Illinois College Building Green Tech Facility

It can get chilly in Moline, Illinois, which is why Black Hawk College has a tradition of infrastructure that allows students to go from building to building on campus without stepping outside. Now, the school has a new, green addition to that network of connected buildings, the Black Hawk Sustainable Technologies Building.

According to KWQC, the college recently broke this $3.7 million, 13,000-square-foot facility, which will be home to both classrooms and lab space.  Green features include a 11 kilowatt wind turbine, a 48-well geothermal field to heat and cool building, two 20-panel solar arrays, a green roof, solar thermal heating (to supplement a hot water heater) and natural daylighting throughout.

Black Hawk College Sustainable Technologies Building

image via Black Hawk College

Black Hawk College reports that the building will be home to its new Materials Science Technology and Sustainable Technologies programs, giving students an opportunity to learn about renewable energy even as they experience it powering and heating their classrooms. (Since 2008, Black Hawk College has offered a certificate program in Sustainable Energy.)

The college anticipates that construction will be complete in April of 2012.

Susan DeFreitas has covered all manner of green technology for EarthTechling since 2009. She is a graduate of Prescott College for the Liberal Arts and the Environment, and has a background in marketing green businesses. Her work on green living has been featured in Yes! Magazine, the Utne Reader and Natural Home.

    • It’s great that more colleges and universities are adopting clean energy systems. It not only reinforces the validity of these systems, but it provides needed visibility, too. Check out what the NFL is doing along the same lines:u00a0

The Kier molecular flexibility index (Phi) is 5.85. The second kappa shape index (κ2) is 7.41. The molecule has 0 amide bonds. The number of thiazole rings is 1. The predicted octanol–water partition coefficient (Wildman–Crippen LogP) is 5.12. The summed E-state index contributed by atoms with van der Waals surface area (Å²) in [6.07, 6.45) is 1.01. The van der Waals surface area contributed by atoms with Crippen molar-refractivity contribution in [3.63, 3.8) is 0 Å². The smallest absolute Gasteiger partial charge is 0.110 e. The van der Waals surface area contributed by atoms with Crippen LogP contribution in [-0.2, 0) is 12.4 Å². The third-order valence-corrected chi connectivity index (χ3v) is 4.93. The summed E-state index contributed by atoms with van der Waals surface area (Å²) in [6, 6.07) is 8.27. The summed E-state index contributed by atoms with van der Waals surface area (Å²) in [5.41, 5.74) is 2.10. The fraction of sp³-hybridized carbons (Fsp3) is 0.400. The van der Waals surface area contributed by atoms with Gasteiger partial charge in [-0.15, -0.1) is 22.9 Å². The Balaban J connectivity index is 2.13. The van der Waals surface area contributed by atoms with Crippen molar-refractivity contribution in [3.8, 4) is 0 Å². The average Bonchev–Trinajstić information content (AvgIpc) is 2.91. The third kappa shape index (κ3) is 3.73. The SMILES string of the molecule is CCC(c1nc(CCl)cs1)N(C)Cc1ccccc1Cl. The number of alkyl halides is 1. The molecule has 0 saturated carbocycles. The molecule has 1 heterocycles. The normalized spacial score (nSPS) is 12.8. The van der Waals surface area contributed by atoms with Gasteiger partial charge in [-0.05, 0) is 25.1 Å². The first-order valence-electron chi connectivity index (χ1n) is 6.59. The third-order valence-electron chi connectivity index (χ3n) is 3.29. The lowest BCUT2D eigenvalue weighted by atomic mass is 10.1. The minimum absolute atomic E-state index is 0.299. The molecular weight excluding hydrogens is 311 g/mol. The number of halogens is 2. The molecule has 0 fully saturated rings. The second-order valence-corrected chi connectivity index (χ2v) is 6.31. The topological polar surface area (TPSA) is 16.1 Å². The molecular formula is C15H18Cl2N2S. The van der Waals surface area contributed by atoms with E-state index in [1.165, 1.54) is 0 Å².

• Jeff

      So far, the wind turbine has been in operation for 4 months and has produced approximately $300 in electricity. I’ll make a perhaps unreasonable assumption that this output can be extrapolated to produce $900 of electricity per year. The wind turbine cost 70k and the engineering and construction associated with it more than likely cost another 50k. At this point the payback period will be on the order of a century. With an estimated lifespan of 30 years, this was simply an all around bad investment.

      • Pete

        Thanks for the update, Jeff. Any idea why the turbine produced nearly 2,000 kWh in April alone and just 500 in the three months since then? Characteristic of the wind patterns there? Turbines like that with proper height — I believe it is 120 feet tall — often do much better than 9,000 kWh/year. It might take a full year, going through all the seasons, to know the turbine’s true production. Also, note that the turbine would have been eligible for a 30 percent federal tax credit, which under 1603 could be taken as a cash grant. And I believe Iowa has a 1 1/2-cent PTC for small wind. All that would help the cost equation, but whether it would make the turbine a good investment or not, I’m not sure. As I reported in my story about Alec Baldwin’s proposed turbine (which, incidentally, was said to be not nearly as expensive as this one), the key to small wind is access to good wind, having good tower height, and offsetting high electricity rates.
        Pete Danko

        • Jeff

          As the turbine just came into service a few months ago, perhaps the turbine suffered significant down-time during these months. However, having been a student at Black Hawk for 4 years, as an anecdote I can say that this location is not particularly windy, especially in comparison to other wind farm locations I’ve visited. My gut feeling is that this whole facility was not very well planned and was nothing more than a way for the school’s administration to grab some NSF grant money while cashing in on the green energy boom.

          • Pete

            Ah. It’s always unfortunate when wind small wind is deployed in appropriately. Gaia, the turbine maker, has the live data from a couple of sites in the UK that are generating far more power with the very same turbine — one averaging close to 4,000 kWh per month! That would pencil out….